- Author: Paul Goldman
Book online «Duplicity - A True Story of Crime and Deceit Paul Goldman (the mitten read aloud .txt) 📖». Author Paul Goldman
A TRUE STORY OF CRIME AND DECEIT
PAUL T. GOLDMAN
Published by Paul T. Goldman atSmashwords
Copyright 2008 Paul T. Goldman
To my son Johnny, without whom I may not have had thestrength to take a stand, to finally say “enough,” and to fight forhis future.
The events recounted inDuplicity reflect thelast four years of my life and reveal, with shocking detail, thecriminal activities carried out by a nefarious group of people who,consequently, stand to lose everything, including their freedom. Inthe interest of protecting the innocent, the names of people andcertain places have been changed.
Aside from that, however, this story is as accurateas it is unbelievable.
May 27, 2010
“Dinner's ready,Johnny,” I yelled to my son over the sound of his favorite show,Sponge Bob. I skewered the hot dog off the grill, and walked into thekitchen. It was a perfect Florida evening for a barbeque, thetemperature in the low 80's, with a gentle breeze.
Before I could return to the grillto tackle the burgers, my cell phone rang. I glanced down to seethat the call was from Bob Thompson.
“Hello, Bob,” I answered,curious to hear what news Audrey’s second husband and second victimhad for me. I was her third.
“Paul!Sorry to bother you,” he shouted into the phone.
“No bother,I just… ”
“Did you hear the news?” he interrupted. Apparently, he didhave news and I took a deep breath in anticipation. Giveneverything we’d both been through with Audrey, I always had toprepare myself for the unimaginable.
“No. What’s goingon?”
“Audrey was arrested thisafternoon, about an hour ago.”
“You’re kidding! By whom?The cops? The feds? The state?” It could have been any of themsince they were all investigating her. My mind began torace.
“By thestate, for her assaulting you at the Shop N’ Go.”
“Well, it’s about time.That was over two months ago. Thanks for letting me know. I'll talkto you later, Bob.”
I hung up the phone andlet the news sink in. Was this only the first of many arrests tocome? Would Audrey finally be brought tojustice for the many lives she had destroyed? Would her true selffinally be revealed in all its depravity?
I thought back to my first encounter withAudrey at the West Palm Beach café and how beautiful she looked.From the beginning, I was so taken by her.
When we married, I thoughtI had it all. A beautiful wife for me, and siblings for Johnny.Now, it was all gone. Where's my family? I wondered. I'm aloneagain, because of Audrey. I tried so hard to build a family, but itwas snatched away from me by the evil machinations of a womanwithout any sense of morals or remorse, a woman who, if she had herway, would see Johnny and me lying in the gutter right now,homeless and penniless. And laugh about it.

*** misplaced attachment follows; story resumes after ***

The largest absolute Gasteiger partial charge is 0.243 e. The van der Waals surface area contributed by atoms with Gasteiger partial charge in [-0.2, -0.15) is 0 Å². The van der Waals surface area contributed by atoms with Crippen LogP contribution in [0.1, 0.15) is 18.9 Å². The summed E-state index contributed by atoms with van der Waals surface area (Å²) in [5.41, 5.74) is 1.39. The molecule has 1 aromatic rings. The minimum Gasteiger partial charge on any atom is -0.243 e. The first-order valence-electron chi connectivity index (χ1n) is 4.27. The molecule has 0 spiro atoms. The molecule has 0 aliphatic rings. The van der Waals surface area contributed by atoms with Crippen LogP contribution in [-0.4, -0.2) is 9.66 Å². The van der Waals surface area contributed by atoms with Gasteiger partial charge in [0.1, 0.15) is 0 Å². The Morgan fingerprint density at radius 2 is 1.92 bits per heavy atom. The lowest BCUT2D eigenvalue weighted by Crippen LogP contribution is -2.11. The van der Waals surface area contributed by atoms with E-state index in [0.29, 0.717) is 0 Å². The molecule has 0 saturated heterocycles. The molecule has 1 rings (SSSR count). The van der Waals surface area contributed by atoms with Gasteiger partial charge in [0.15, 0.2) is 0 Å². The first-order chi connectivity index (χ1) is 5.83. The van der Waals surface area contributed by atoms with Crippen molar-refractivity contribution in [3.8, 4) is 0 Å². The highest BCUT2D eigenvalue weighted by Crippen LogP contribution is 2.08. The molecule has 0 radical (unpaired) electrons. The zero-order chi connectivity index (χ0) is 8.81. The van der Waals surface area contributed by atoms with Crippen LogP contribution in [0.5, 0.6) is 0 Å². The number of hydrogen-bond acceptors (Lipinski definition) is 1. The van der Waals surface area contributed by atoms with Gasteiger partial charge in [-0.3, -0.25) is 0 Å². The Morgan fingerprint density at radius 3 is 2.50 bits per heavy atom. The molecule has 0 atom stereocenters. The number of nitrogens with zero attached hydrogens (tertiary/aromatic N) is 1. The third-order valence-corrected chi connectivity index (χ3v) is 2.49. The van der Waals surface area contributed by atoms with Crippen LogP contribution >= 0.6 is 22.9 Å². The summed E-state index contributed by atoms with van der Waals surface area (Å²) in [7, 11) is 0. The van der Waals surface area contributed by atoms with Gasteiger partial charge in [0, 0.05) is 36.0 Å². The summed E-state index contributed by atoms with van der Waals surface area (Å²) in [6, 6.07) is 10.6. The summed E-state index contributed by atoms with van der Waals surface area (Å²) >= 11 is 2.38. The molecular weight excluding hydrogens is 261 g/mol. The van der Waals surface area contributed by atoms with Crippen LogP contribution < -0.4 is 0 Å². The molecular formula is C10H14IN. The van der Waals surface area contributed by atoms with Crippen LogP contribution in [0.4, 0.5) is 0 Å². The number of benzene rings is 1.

I silently scolded myselffor allowing her to have such an effect on me still.Later that evening, I pulled up the policewebsite and found myself staring back at the woman who had plannedfrom the day we met to destroy me. The image of her mug shotrevealed a haggard expression that was beginning to show signs ofthe life she had chosen.
I still couldn't believe what I had gonethrough. How had I let it all happen? How had I managed to get sofar from the life I imagined for myself? And how on earth did Isurvive Audrey Munson?
Or had I?
August 6, 1999
Spending hours surrounded by cold, gray wallsin a four by six cell gives a man a lot of time to think, thinkabout what opportunities he may have let get away and how life maybe passing him by. As I stared at the grayness encompassing me, Ifelt trapped and alone despite being surrounded by others whoseoutlook seemed as dim and hopeless as my own. How did I get here?What did I have to look forward to? If only I had a window, I mighthave found some comfort in the day’s light. But, alas, I was leftto stare at my mind numbing computer monitor and the blank walls ofmy cubicle. Was this my life’s sentence?
To make matters worse: August 6, 1999 was myfortieth birthday, and I was still single.
I was an East Coast transplant who foundhimself in eternally sun-lit Orange County, California, where mostof the residents were tan and, thanks to the latest in fake tanningtechnology, the rest were orange. I filled my days processinginsurance policies while watching other people find love, startfamilies, and realize their life’s ambitions. I seemed to bewatching life go by instead of taking part in it.
“Hey, happy birthday,Paul! The big 4-0!” The exclamation was provided by my co-worker,Rob, who had sent his wishes through a gaggle of black balloonsthat managed to herald my entry into “seasoned” adulthood, while atthe same time mocking it. The pile of cards on my desk sent byother co-workers determined to commemorate my birthday (orcommiserate over my age) was also a testament to the sarcasticcelebration of life’s halfway mark. Images of balding, hunched overold men, weighed down by life and life sized bifocals seemed to bethe favored motif among Hallmark patrons. Thankfully, I still hadmost of my hair.
“Right, thanks Rob. Andthanks for the card.” I motioned to one of the countless black oneson my desk, all of which did nothing to improve upon my graysurroundings.
Excepting the rumors of a possible cake comebreak time, this was certainly a miserable milestone.
“Got any plans tonight tocelebrate this great occasion?” Rob asked as he genuinely seemedinterested in what I intended to do.
“No. Just a quietevening.”
“Why don’t you come overto the house later? You know how Cheryl and the kids always love tosee you,” he asked hopefully. Was that pity I detected?
“Thanks, Rob. Really. ButI’ve got some reading to catch up on at home.” At least I was sureI could find something to read other than the junk mail and takeout menus. Was it really only ten a.m.?
The day passed with little fanfare todistinguish it